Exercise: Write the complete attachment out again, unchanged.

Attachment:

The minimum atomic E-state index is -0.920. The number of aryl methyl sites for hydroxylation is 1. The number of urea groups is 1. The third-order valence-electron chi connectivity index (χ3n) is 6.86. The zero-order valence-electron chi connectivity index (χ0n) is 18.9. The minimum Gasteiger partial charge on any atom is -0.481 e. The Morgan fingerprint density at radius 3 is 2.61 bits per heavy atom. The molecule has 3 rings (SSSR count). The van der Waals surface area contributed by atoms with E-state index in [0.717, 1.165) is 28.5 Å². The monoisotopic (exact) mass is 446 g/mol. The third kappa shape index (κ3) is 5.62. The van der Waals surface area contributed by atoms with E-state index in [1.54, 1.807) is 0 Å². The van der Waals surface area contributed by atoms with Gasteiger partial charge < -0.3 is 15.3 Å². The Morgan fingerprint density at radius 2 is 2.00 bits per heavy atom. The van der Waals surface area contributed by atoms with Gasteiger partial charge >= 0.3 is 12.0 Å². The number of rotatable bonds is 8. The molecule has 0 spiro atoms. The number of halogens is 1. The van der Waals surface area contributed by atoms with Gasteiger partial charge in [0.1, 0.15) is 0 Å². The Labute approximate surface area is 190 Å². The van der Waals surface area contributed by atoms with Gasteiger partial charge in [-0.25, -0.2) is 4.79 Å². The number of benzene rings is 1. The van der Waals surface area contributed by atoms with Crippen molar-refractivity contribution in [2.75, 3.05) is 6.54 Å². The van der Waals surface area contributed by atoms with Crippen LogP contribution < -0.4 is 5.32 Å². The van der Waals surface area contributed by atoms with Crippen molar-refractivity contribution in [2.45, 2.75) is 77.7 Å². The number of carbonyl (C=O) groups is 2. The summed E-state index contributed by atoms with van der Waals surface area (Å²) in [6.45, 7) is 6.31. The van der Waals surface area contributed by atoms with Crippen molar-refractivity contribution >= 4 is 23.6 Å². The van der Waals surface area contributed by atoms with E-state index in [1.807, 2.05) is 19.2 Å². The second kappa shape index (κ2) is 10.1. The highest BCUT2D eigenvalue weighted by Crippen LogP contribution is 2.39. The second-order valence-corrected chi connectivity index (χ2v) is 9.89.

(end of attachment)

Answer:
The minimum atomic E-state index is -0.920. The number of aryl methyl sites for hydroxylation is 1. The number of urea groups is 1. The third-order valence-electron chi connectivity index (χ3n) is 6.86. The zero-order valence-electron chi connectivity index (χ0n) is 18.9. The minimum Gasteiger partial charge on any atom is -0.481 e. The Morgan fingerprint density at radius 3 is 2.61 bits per heavy atom. The molecule has 3 rings (SSSR count). The van der Waals surface area contributed by atoms with E-state index in [0.717, 1.165) is 28.5 Å². The monoisotopic (exact) mass is 446 g/mol. The third kappa shape index (κ3) is 5.62. The van der Waals surface area contributed by atoms with E-state index in [1.54, 1.807) is 0 Å². The van der Waals surface area contributed by atoms with Gasteiger partial charge < -0.3 is 15.3 Å². The Morgan fingerprint density at radius 2 is 2.00 bits per heavy atom. The van der Waals surface area contributed by atoms with Gasteiger partial charge >= 0.3 is 12.0 Å². The number of rotatable bonds is 8. The molecule has 0 spiro atoms. The number of halogens is 1. The van der Waals surface area contributed by atoms with Gasteiger partial charge in [0.1, 0.15) is 0 Å². The Labute approximate surface area is 190 Å². The van der Waals surface area contributed by atoms with Gasteiger partial charge in [-0.25, -0.2) is 4.79 Å². The number of benzene rings is 1. The van der Waals surface area contributed by atoms with Crippen molar-refractivity contribution in [2.75, 3.05) is 6.54 Å². The van der Waals surface area contributed by atoms with Crippen LogP contribution < -0.4 is 5.32 Å². The van der Waals surface area contributed by atoms with Crippen molar-refractivity contribution in [2.45, 2.75) is 77.7 Å². The number of carbonyl (C=O) groups is 2. The summed E-state index contributed by atoms with van der Waals surface area (Å²) in [6.45, 7) is 6.31. The van der Waals surface area contributed by atoms with Crippen molar-refractivity contribution >= 4 is 23.6 Å². The van der Waals surface area contributed by atoms with E-state index in [1.807, 2.05) is 19.2 Å². The second kappa shape index (κ2) is 10.1. The highest BCUT2D eigenvalue weighted by Crippen LogP contribution is 2.39. The second-order valence-corrected chi connectivity index (χ2v) is 9.89.